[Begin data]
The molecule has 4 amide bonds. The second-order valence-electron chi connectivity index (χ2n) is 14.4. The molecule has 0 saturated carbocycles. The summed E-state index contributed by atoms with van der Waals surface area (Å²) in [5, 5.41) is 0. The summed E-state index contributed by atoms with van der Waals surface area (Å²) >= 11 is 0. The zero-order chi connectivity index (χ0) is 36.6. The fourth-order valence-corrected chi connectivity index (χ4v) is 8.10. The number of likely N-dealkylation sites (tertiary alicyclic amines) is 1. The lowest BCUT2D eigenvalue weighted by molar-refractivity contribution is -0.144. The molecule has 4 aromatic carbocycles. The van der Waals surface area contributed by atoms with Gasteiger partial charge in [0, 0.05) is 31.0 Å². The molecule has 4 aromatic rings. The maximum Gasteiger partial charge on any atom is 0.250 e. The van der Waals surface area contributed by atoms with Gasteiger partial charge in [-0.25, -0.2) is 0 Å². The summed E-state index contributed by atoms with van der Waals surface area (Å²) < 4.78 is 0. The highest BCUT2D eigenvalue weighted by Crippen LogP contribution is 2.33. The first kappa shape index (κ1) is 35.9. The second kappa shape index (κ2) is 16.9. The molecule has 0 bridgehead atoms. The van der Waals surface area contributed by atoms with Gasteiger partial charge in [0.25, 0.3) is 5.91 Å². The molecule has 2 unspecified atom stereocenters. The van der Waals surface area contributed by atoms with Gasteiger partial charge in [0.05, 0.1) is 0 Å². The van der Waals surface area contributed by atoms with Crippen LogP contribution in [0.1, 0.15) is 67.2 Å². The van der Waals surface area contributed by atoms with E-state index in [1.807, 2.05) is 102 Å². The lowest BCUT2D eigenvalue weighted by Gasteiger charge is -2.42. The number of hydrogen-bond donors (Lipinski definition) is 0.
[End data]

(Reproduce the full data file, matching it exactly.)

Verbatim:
The molecule has 4 amide bonds. The second-order valence-electron chi connectivity index (χ2n) is 14.4. The molecule has 0 saturated carbocycles. The summed E-state index contributed by atoms with van der Waals surface area (Å²) in [5, 5.41) is 0. The summed E-state index contributed by atoms with van der Waals surface area (Å²) >= 11 is 0. The zero-order chi connectivity index (χ0) is 36.6. The fourth-order valence-corrected chi connectivity index (χ4v) is 8.10. The number of likely N-dealkylation sites (tertiary alicyclic amines) is 1. The lowest BCUT2D eigenvalue weighted by molar-refractivity contribution is -0.144. The molecule has 4 aromatic carbocycles. The van der Waals surface area contributed by atoms with Gasteiger partial charge in [0, 0.05) is 31.0 Å². The molecule has 4 aromatic rings. The maximum Gasteiger partial charge on any atom is 0.250 e. The van der Waals surface area contributed by atoms with Gasteiger partial charge in [-0.25, -0.2) is 0 Å². The summed E-state index contributed by atoms with van der Waals surface area (Å²) < 4.78 is 0. The highest BCUT2D eigenvalue weighted by Crippen LogP contribution is 2.33. The first kappa shape index (κ1) is 35.9. The second kappa shape index (κ2) is 16.9. The molecule has 0 bridgehead atoms. The van der Waals surface area contributed by atoms with Gasteiger partial charge in [0.25, 0.3) is 5.91 Å². The molecule has 2 unspecified atom stereocenters. The van der Waals surface area contributed by atoms with Gasteiger partial charge in [0.05, 0.1) is 0 Å². The van der Waals surface area contributed by atoms with Crippen LogP contribution in [0.1, 0.15) is 67.2 Å². The van der Waals surface area contributed by atoms with E-state index in [1.807, 2.05) is 102 Å². The lowest BCUT2D eigenvalue weighted by Gasteiger charge is -2.42. The number of hydrogen-bond donors (Lipinski definition) is 0.